Histone acetylation and inflammatory mediators in inflammatory bowel disease
AuthorsTsaprouni, Loukia G.
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AbstractDuring cell activation the tightly compacted DNA is made available to DNA-binding proteins allowing the induction of gene transcription. In the resting cell, DNA is packaged into chromatin whose fundamental subunit is the nucleosome, composed of an octamer of four core histones (H) 3, 4, 2A and 2B. During the induction of gene transcription, modification of histones, by acetylation, methylation etc., results in unwinding of the DNA, permitting access of large DNAbinding proteins, such as RNA polymerase II, and subsequent induction of gene transcription. This investigation initially examined the effects of pro-inflammatory stimuli LPS and TNF-a on the production of IL-8 in a macrophage cell line (U937 cells) and in two T-cell lines (Jurkat and HUT-78 cells) as a marker of NF-KB-directed inflammatory gene expression. The ability of dexamethasone (Dex) and triamcinolone acetonide (TA) (synthetic glucocorticoid agonists) to suppress expression of the inflammatory cytokine IL-8 and to regulate histone acetylation was also investigated in these cells. LPS and TNF-a caused an increase in IL-8 expression, which was further enhanced by the histone deacetylases inhibitor trichostatin A (TSA), suggesting a role for histone acetylation in IL-8 production in these cells. Dex and TA, repressed LPS- and TNF-a -induced IL-8 expression in all three cell lines. This effect of both Dex and TA was attenuated by TSA in all cell lines studied, where the effect of TSA was greater in TA stimulated cells. Stimulation of all cell lines with LPS and TNF-a induced acetylation of H4 lysine residues (K5, 8, 12 and 16), the highest elevation of which was for K8 and K12. Also demonstrate is a K5 and K16 specificity of acetylation by glucocorticoids, apparent in all cell lines studied. Dex and, to a greater extent, TA suppressed LPS- and TNFa-induced K8 and K12 acetylation. TSA attenuated the inhibitory effect of the glucocorticoids for all three cell lines. An inCrease in HDAC activity with GCs was observed and ChiP assay showed these events occur on the native IL-8 promoter via histone acetylation. Further studies investigated whether there were any links between histone acetylation and the regulation of apoptosis. It was showed that TSA induced apoptosis in cells previously stimulated with the inducer of oxidative stress hydrogen peroxide (H20 2). Studies into the activation of caspase 3 in LPS- and TNF-a stimulated cells revealed that the combinatory effect of Dex or TA with TSA Significantly enhanced expression of the marker in all three cell lines. In resting cells, Dex, and TA, in the presence of TSA downregulated caspase 3 expression. These findings support the notion that glucocorticoid actions on apoptosis is mediated, at least in part, through an action on histone acetylation. Finally, histone acetylation was investigated in vivo in two rat models of inflammation and in human subjects with inflammatory bowel disease (IBD). The results showed an increase in histone H4 acetylation lysine specificity of acetylation on K8 and K12 in inflamed tissue and Peyer's patches in animal models and in IBD patients. Whereas H3 acetylation was not elevated to the same extent in tissue and was restricted to the mantle zone of Peyer's patches. In general, the present studies on histone acetylation and inflammation (in animal models and IBD patients) underlined the possibility of a general mechanism linking activation of the transcription factor NFKB with histone acetylation. The ultimate objective of this work is to aid in the understanding of the mechanisms of how deregulation of chromosome structure leads to progression of the disease state. This knowledge may aid in the development of new therapeutic approaches or improved glucocorticoids.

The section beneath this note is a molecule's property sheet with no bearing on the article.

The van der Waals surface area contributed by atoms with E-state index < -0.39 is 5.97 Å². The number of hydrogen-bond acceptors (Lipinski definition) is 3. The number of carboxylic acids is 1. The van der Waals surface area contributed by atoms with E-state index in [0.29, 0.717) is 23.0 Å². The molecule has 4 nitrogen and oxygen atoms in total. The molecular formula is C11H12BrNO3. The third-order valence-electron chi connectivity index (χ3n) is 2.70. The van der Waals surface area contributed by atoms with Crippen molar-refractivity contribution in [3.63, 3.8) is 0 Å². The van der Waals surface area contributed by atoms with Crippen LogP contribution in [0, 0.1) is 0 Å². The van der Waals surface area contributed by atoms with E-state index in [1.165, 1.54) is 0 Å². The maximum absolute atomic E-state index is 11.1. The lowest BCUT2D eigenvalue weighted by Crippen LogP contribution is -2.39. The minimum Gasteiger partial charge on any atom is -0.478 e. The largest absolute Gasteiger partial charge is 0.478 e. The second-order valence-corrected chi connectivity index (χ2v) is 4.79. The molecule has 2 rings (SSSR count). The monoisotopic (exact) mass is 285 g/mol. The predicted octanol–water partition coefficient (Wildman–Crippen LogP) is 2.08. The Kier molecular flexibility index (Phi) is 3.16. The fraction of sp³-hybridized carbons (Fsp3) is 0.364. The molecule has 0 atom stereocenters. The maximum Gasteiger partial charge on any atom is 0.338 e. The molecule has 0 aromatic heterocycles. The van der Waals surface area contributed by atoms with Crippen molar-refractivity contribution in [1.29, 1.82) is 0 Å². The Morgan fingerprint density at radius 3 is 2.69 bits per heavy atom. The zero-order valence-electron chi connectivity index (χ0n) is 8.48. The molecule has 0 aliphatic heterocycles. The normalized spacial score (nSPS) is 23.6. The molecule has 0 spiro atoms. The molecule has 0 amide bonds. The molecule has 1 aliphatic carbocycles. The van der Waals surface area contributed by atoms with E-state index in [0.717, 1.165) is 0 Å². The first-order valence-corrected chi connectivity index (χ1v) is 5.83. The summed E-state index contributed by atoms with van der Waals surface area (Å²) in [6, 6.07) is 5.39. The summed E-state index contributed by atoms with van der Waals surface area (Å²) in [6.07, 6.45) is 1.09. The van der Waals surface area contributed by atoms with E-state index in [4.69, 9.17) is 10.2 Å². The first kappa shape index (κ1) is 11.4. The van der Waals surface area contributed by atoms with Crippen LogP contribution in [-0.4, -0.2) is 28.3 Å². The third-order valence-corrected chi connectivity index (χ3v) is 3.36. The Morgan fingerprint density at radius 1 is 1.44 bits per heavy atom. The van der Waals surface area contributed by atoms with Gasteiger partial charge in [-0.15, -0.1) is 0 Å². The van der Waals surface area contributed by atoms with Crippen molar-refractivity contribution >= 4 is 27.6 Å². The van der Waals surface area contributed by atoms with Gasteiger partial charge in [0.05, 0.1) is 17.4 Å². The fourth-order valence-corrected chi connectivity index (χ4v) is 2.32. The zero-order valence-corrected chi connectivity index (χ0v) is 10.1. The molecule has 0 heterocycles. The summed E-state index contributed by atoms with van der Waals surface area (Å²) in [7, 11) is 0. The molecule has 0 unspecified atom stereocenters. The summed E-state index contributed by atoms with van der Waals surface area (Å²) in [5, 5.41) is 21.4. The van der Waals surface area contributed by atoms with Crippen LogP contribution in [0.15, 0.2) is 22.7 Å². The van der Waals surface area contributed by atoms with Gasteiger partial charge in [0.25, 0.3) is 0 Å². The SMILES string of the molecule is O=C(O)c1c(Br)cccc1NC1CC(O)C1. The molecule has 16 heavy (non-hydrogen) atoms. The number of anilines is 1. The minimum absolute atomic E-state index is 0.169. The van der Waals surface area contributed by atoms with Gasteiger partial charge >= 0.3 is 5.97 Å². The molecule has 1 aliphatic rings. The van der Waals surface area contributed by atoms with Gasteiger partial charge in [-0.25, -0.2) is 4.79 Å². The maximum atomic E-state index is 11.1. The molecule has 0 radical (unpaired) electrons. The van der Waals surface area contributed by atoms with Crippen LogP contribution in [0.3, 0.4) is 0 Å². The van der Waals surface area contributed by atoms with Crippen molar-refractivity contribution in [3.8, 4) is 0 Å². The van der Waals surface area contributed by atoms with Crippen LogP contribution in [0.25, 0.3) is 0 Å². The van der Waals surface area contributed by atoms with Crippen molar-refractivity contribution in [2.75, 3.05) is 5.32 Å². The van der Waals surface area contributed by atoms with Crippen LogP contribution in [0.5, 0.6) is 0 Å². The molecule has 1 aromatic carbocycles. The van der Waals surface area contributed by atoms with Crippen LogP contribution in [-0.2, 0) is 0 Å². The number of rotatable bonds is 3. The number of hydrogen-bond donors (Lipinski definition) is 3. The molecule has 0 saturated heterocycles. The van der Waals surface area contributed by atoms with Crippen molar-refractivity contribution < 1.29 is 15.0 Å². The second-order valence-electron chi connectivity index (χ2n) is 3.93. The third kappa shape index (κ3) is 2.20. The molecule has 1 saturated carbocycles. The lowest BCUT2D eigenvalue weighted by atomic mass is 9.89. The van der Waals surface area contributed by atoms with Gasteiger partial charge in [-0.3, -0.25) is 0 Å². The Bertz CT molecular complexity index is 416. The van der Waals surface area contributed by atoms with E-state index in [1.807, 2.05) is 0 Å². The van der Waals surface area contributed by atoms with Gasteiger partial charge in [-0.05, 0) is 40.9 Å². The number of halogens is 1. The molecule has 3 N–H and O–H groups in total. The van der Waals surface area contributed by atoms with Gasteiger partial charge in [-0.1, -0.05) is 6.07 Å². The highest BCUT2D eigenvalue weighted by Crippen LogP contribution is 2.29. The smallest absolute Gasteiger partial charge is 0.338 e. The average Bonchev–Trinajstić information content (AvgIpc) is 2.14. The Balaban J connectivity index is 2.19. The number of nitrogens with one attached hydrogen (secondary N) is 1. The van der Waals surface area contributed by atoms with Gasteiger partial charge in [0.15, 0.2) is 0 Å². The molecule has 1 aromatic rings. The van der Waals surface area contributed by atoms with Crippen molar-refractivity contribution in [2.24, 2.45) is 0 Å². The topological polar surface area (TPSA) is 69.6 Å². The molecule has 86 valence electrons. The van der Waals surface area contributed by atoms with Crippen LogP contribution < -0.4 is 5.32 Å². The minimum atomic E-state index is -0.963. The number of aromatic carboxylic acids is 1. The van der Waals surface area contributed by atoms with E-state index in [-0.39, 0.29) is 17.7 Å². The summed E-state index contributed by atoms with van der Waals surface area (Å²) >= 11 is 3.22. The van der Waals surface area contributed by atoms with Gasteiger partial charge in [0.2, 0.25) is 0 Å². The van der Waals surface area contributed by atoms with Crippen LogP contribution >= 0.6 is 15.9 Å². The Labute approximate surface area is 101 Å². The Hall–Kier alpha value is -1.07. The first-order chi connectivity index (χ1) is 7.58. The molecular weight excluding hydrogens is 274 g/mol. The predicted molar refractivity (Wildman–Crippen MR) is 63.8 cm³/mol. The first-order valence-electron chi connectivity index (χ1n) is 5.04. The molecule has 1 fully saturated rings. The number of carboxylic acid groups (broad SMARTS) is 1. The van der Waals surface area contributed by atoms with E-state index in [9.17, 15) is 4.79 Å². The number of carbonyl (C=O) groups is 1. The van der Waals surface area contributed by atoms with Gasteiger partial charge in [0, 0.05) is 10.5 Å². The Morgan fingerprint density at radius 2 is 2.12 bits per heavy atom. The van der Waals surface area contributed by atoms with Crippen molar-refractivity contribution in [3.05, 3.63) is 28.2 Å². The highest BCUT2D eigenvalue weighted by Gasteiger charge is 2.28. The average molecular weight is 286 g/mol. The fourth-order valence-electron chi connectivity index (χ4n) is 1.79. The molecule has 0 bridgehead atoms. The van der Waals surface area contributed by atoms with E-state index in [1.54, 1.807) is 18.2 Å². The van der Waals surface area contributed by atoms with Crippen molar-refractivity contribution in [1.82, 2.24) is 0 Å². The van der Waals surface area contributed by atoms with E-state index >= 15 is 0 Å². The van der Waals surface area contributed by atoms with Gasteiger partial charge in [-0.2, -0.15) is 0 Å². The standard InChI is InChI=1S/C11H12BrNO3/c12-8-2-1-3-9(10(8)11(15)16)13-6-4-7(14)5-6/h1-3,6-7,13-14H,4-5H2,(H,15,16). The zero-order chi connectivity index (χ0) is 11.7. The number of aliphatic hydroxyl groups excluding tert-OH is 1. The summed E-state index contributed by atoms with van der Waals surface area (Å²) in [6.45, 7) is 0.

CitationTsaprouni, L.G. (2003) 'Histone acetylation and inflammatory mediators in inflammatory bowel disease'. PhD thesis. University of Luton.
PublisherUniversity of Bedfordshire
TypeThesis or dissertation
DescriptionA thesis submitted in partial fulfilment of the requirements for the degree of Doctor of Philosophy of the University of Luton
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